Central, stylish, and highly navigable, the Eixample district makes an ideal home base for your next trip to Barcelona. Here you’ll have easy access to the Ciutat Vella and the Villa de Gracia, along with a broad range of local attractions. Eixample is home to the city’s highest concentration of Catalan Modernist landmarks, including the iconic Sagrada Familia and the Hospital de Sant Pau. With its grid-like streets and ample transit connections, it’s hard to get lost in this smartly planned district. All of our Eixample apartments put you in the middle of everything, so whether you’re snapping photos on the Passeig de Gracia or living it up on Carrer d’Aribou, you’ll never be far from home. Below you’ll find our most popular Eixample apartments, and a link to all apartments in the Eixample district.
Most popular Eixample apartments
From Barcelona International Airport, you’ll have the following options:
From Girona Airport, you’ll have the following options:
From Reus Airport, the following transit option is most convenient:
From Barcelona-Sants Station, you’ll have the following options:
Eixample offers a wide variety of parking options, including:
When you stay in one of our Eixample apartments you’ll be able to fully stock your self-catering apartment with fresh produce and quality victuals from these nearby supermarkets, markets, and grocery stores. We’ve also hand-picked a few exceptional restaurants from Eixample’s many varied options.
The famous Eixample district, or L’Eixample, is not only the largest neighbourhood in Barcelona but also one of the newest, relatively speaking. Constructed in the 19th century, its name translates as ‘extension’, which is exactly what it was designed to be for the city. Taking the strain of the city’s burgeoning population it was created with a distinct confidence and flair. Indeed it was one of the first cities in the world to choose the now common grid-like street structure we see in modern cities around the world. The designers also incorporated wide open avenues striding across the city diagonally and bold new open boulevards. It could not be more different to the narrow winding organic streets of the neighbouring El Raval and the Gothic Quarter. These wide and spacious designs were not just about aesthetics however. There was a practical purpose to them in that they provided excellent ventilation, increased sunlight and an opportunity to create green open spaces in this warm and dry climate. The district is stridently divided by the Passeig de Gracia creating two zones known locally as Esquerra and Dreta. Sadly there is no mystery in their names. They simply mean ‘Left’ and ‘Right’. Eixample is home to world-class art galleries, some of the best restaurants in the city, some fabulous shopping opportunities and most famous of all, some truly iconic 20th century architectural marvels.
It is very important that we do not overlook the architectural influence of Barcelona and the Eixample district. By far the majority of visitors make an immediate beeline for the phenomenal works of Antoni Gaudi. Passeig de Gracia is home to La Pedrera, a uniquely designed apartment block completed in 1911. The name translates as ‘The Quarry’, a cruel nickname from the time of its unveiling that has now taken on a more affectionate tone. A little further south lies Cassa Batlló, a beautifully ornate fairytale-like structure which is particularly popular with children and anyone with a creative mind. It is a perfect example of narrative architecture depicting the battle of St George and the dragon through its exterior ceramic adornments. You can easily identify the characters in the story. Most delightful is the green tiled roof and chimney that signify the dragon’s scales and claws. Inside the winding staircase and gnarly banister perfectly signify the dragon’s back bone. Today the house is a public museum well worth exploring since Gaudi insisted on designing all the interiors and furniture of his buildings too.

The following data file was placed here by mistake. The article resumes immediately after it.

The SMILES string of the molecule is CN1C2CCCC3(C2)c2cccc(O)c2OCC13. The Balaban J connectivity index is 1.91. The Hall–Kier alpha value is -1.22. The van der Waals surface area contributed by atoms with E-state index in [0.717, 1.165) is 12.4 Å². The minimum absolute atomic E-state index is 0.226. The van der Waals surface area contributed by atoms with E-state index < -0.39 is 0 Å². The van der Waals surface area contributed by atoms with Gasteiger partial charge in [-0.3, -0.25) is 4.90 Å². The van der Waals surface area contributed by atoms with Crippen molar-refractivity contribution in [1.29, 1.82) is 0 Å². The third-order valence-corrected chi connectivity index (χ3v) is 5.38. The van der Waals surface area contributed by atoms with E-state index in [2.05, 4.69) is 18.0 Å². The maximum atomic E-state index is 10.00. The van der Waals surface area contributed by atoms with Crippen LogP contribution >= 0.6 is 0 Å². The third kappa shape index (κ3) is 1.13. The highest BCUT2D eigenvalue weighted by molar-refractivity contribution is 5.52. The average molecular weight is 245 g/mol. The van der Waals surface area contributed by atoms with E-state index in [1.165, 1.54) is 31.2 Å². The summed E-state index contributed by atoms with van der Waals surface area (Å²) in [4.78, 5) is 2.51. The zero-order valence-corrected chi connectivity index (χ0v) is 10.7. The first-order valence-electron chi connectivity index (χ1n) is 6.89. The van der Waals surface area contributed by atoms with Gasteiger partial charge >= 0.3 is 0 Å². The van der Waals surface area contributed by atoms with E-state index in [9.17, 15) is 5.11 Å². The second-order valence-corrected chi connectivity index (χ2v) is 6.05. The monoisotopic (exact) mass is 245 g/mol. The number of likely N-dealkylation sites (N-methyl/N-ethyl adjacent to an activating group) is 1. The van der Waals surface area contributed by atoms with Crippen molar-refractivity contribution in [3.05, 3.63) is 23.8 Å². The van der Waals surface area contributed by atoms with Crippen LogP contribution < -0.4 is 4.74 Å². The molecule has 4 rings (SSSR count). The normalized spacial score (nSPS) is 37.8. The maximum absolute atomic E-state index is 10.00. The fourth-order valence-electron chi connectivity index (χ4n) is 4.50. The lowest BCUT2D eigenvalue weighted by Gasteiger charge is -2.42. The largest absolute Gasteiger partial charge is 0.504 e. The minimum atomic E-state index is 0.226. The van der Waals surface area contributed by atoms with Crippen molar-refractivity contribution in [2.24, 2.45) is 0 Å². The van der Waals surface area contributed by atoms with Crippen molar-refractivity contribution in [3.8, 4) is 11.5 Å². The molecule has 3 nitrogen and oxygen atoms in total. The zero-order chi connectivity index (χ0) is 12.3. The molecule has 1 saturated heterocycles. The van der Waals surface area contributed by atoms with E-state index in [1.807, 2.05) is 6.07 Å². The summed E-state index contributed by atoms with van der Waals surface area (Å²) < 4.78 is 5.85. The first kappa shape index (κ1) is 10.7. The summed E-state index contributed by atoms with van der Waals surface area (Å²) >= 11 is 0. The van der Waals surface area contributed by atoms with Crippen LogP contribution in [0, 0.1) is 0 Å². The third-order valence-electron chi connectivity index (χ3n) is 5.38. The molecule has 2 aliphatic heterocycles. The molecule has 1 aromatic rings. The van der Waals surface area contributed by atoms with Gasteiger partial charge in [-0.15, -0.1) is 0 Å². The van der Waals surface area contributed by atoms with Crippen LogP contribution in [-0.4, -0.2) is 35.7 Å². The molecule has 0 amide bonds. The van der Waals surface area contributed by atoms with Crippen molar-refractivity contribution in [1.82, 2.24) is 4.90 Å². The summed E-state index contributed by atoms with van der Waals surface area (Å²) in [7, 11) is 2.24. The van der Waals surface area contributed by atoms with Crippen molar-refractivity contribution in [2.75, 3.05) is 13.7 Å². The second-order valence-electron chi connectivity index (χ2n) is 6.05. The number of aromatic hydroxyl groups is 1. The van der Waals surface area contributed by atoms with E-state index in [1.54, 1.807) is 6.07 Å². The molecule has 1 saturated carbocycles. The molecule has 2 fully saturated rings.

All of Gaudi’s constructions have challenged people’s ideas of what might and might not be considered aesthetic, as is surely the purpose of ground breaking design. No other building in the city has pushed these boundaries more than the eternally controversial La Sagrada Familia. Also located in Eixample this is without a doubt Barcelona’s most iconic structure and has come to symbolise the city for many millions around the world. Construction work began on the building in 1882. Gaudi sadly did not live long enough to see his life’s work and life’s love completed however. He is not alone since it remains unfinished today with the latest expected completion date being 2041. Despite its incomplete state it has been added to UNESCO’s world heritage list of protected buildings. Some people adore this unforgettable structure whilst others absolutely hate it branding it an eyesore resembling a mound of melted cheese. Climb one of the towers if you dare. It is certainly not for the claustrophobic or those fearful of heights.
Eixample is also home to the delightful Joan Miro Park where you can grab some peace and quiet from the busy city under the shade of a tree and perhaps enjoy a picnic or a good book. Shopaholics will love the upmarket stores on the Passeig de Gracia including the likes of Tiffany and Gucci. For more affordable fare be sure to explore Las Arenas, a huge shopping centre constructed on the site of a former bullring. Whatever you choose to do, Eixample provides a safe, clean and friendly environment for you, your friends and family on holiday in Barcelona.
A great place to explore from one of our Eixample apartments!
Explore these must sees AND the rest of Barcelona from one of our Eixample apartments, a perfect base for a city stay!